3 Must-Read Books for Every Parent of a Child with Sensory Processing Disorder

In the beginning of my older son’s journey with sensory processing disorder, I devoured every sensory processing related book I could get my hands on. My anxiety about H’s atypical development led to an overzealous attempt to learn everything I possibly could about SPD.

I'm not going to lie, it got a little crazy.

Desperate to understand what was going on with him, I constantly bombarded his occupational and physical therapists with questions, concerns, and “what ifs” based on the information I was taking in (sorry Evelina and Briana!!)...

I read that the vestibular system governs all of the other sensory systems; can you explain this to me?

I read that kids with sensory processing disorder often have anxiety- what will this look like for H when he’s older?

I read that kids who have vestibular and visual processing issues often have learning disabilities when they reach school-age- do you think this is going to be the case for H?

My anxiety-induced information-seeking frenzy was a classic example of the phrase too much of a good thing is a bad thing. Yes, the more I read the more I learned, but at a certain point, the scale tipped and I began to feel overwhelmed instead of empowered.

If you’re in the same boat, I want to help. I’ve read countless books on SPD, but I’m here to make it easy on you. Here are the top three that will best help you understand SPD and how it affects your child:

1. The Sensory-Sensitive Child
by Karen A. Smith, Ph.D. & Karen R. Gouze, Ph.D.

If you’re going to pick just one book, make it this one. Drs. Smith and Gouze are psychologists with impressive credentials who have been working with children and families for almost two decades. They are also parents of boys who have sensory processing disorder. In The Sensory-Sensitive Child, they interweave their personal parenting journeys with their clinical experience to explain sensory processing disorder in a way that’s easy-to-understand, practical, and enlightening.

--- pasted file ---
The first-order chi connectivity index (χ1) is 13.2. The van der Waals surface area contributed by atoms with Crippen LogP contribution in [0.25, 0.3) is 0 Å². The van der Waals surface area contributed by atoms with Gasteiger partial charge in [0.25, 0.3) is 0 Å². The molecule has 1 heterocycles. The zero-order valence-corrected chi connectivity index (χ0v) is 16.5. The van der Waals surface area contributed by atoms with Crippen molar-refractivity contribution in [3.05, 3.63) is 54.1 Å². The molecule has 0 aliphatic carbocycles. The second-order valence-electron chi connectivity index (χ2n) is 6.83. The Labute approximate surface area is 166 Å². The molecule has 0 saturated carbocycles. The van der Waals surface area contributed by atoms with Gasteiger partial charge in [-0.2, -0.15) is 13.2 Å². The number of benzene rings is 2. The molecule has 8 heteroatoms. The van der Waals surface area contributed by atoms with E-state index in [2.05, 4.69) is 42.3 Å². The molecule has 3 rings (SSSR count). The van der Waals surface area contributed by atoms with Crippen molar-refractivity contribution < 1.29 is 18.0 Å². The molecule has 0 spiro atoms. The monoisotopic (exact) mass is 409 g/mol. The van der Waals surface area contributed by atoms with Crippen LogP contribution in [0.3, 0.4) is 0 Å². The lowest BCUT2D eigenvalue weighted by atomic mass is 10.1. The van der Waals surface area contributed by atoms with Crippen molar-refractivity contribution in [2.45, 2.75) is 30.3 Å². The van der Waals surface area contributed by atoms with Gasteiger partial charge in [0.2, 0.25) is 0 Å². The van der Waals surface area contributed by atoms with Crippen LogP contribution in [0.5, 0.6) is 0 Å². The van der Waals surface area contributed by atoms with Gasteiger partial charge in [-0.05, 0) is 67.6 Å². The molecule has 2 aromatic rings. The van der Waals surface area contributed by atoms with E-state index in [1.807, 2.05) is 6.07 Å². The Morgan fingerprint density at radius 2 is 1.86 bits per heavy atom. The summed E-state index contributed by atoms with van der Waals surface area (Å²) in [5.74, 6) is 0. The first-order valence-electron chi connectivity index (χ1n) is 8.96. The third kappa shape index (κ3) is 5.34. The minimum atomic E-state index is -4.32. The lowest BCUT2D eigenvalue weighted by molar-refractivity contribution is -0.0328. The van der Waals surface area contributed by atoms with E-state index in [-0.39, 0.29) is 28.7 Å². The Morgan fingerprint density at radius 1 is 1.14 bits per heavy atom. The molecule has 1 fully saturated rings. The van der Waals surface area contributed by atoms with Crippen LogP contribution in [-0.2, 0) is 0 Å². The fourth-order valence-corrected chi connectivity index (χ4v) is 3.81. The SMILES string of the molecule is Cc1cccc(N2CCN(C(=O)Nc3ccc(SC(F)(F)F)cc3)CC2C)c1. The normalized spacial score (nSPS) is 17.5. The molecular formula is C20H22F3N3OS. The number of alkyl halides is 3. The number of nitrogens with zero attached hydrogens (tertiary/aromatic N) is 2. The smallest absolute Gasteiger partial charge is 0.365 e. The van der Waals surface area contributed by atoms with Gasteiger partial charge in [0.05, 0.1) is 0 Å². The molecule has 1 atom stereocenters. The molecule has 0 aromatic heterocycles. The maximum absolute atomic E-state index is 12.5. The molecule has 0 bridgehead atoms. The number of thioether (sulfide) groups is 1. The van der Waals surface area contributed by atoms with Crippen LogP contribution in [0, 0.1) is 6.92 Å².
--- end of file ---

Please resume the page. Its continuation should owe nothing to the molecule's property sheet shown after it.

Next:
Their personal parenting journeys are both touching (keep the tissues handy) and inspiring. Here’s a passage from the beginning of the book that had me in tears and made me feel like someone else out there really understood what I was going through with H.

The possibility never occurred to me that Evan was doing the best that he could: that he was actually trying to do what he was told. It never occurred to me that he was not to blame for his failure to follow directions. Nor did it occur to me that my husband and I were not to blame for our inability to make him mind. My training as a psychologist had led me to believe that any behavior could be changed with the appropriate combination of rewards and punishments. It was a simple, straightforward formula that ought to work in my family. Why wasn’t it working?

I had the pleasure of interviewing Dr. Gouze who, as a result of her experience parenting a child with SPD, has made it her life’s goal to bring professional legitimacy to the impact Sensory Processing Disorder has on children. Among her insights and advice was the acknowledgment that parenting a child with atypical development takes a toll on marriages-a crucial reminder of the importance of parenting as a team.

If you have a child with SPD, move this book to the top of your reading list. It will deepen your understanding of SPD and give you practical parenting tools to help make your child’s and your family’s lives more manageable.